Are First Person Accounts Legitimate Evidence of Paranormal Activity

Are first-person accounts legitimate “evidence” of paranormal activity? I would hazard that all ghost hunting groups and teams of paranormal investigators are drawn to the locations they investigate based on these reports, and yet they often discount such experiences–both their own and those of their clients. Yet, they will fully research each and every first-person account they can get their hands on and base tactics and historical research almost solely based on such reports.

But, at the end of the story, many will note that these first-person accounts are just that; experiences based on our own personal perceptions that are generated from our most sensitive, consistent–and yet unreliable paranormal detection mechanism–the brain. At the end of every report groups will often provide most clients with this caveat: We can’t prove either the clients or our own personal experiences, so we have to discount them.

I don’t agree anymore. In fact, I’ve always shied away from making such declarative statements. Sure, we regularly try and debunk the first-hand reports from our clients–and often are able to do so–but it’s the one’s you can’t easily write off that catch everyone’s attention. When the same thing happens to team members during an investigation–regardless of whether there is “evidence” captured on tape or not–that we get to the actual heart of things.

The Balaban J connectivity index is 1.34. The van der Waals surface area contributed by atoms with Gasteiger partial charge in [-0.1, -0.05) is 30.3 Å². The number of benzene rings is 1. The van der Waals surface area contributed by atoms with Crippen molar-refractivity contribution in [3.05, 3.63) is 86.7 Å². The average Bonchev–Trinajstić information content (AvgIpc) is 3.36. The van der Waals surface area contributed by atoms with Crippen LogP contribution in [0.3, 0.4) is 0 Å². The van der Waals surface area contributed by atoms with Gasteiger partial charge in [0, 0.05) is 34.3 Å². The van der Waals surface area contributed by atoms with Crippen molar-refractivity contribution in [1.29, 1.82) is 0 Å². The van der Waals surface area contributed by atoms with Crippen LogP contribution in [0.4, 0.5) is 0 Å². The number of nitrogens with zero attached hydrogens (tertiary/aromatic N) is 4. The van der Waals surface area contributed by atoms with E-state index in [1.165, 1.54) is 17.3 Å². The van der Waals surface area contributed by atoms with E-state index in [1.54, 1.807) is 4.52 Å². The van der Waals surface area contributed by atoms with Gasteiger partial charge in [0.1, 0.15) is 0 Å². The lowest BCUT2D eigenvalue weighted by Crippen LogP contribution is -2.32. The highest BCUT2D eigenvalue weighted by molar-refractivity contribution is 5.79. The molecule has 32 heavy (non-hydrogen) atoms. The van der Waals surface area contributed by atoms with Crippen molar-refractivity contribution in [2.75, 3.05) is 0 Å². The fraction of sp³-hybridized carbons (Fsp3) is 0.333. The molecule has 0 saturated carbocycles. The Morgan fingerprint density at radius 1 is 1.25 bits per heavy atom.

In fact, I will put forth that personal experiences are the most valuable “evidence” of paranormal activity. They are certainly just as valuable as any “anomaly” captured on tape and/or audio.

I have a background that includes conducting scientific research. That means I’ve conducted scientific experiments. Scientific experiment doesn’t mean the same thing as investigation. Many teams of paranormal investigators purport that they are conducting research. They aren’t. And anyone that makes such statements hasn’t ever been involved in conducting an actual research experiment.

Consider the following text as an example as how far people will go to emphasize the scientific. It doesn’t matter if you are an engineer, HVAC technician, or police officer. Sure, you may have a what you consider to be a technical background, but if you’ve never conducted an actual scientific experiment, you can not presume to know how to do it. Search “experimental method” on Wikipedia. Using words like “scientists,” “scientific research,” and “scientific community” only makes it more apparent that you don’t know much–if anything–about the experimental method.

“And last but not least, to contribute in any way we can to all the hard work that many scientists and other investigators have put over the years into this ongoing scientific research, with the hopes that one day this field is taken seriously enough and be given the importance it deserves within the rest of the scientific community.”*


I know what is involved whether one considers the aspects of experimental design, the use of statistical analysis, and preparation of such an experiment for possible publication in a reputable scientific journal. Your average skeptic knows more about this than 99.9% of ghost hunting teams. And that’s part of the “rub.” In fact, many paranormal investigators become defensive when questioned about their methods. They are NOT provable.

Personally, I try not to be defensive when confronted with the truth. Knowing the difference is important. Personal experiences and every piece of “evidence” ever gathered on a paranormal investigation can be discounted, disproven, and/or written off. That’s just the nature of the beast. To assume otherwise is a soap box I wouldn’t want to stand on.

Given that, I used to discount such first-person accounts as inaccuracies in perception–which most certainly are–but I don’t second guess these accounts for several reasons.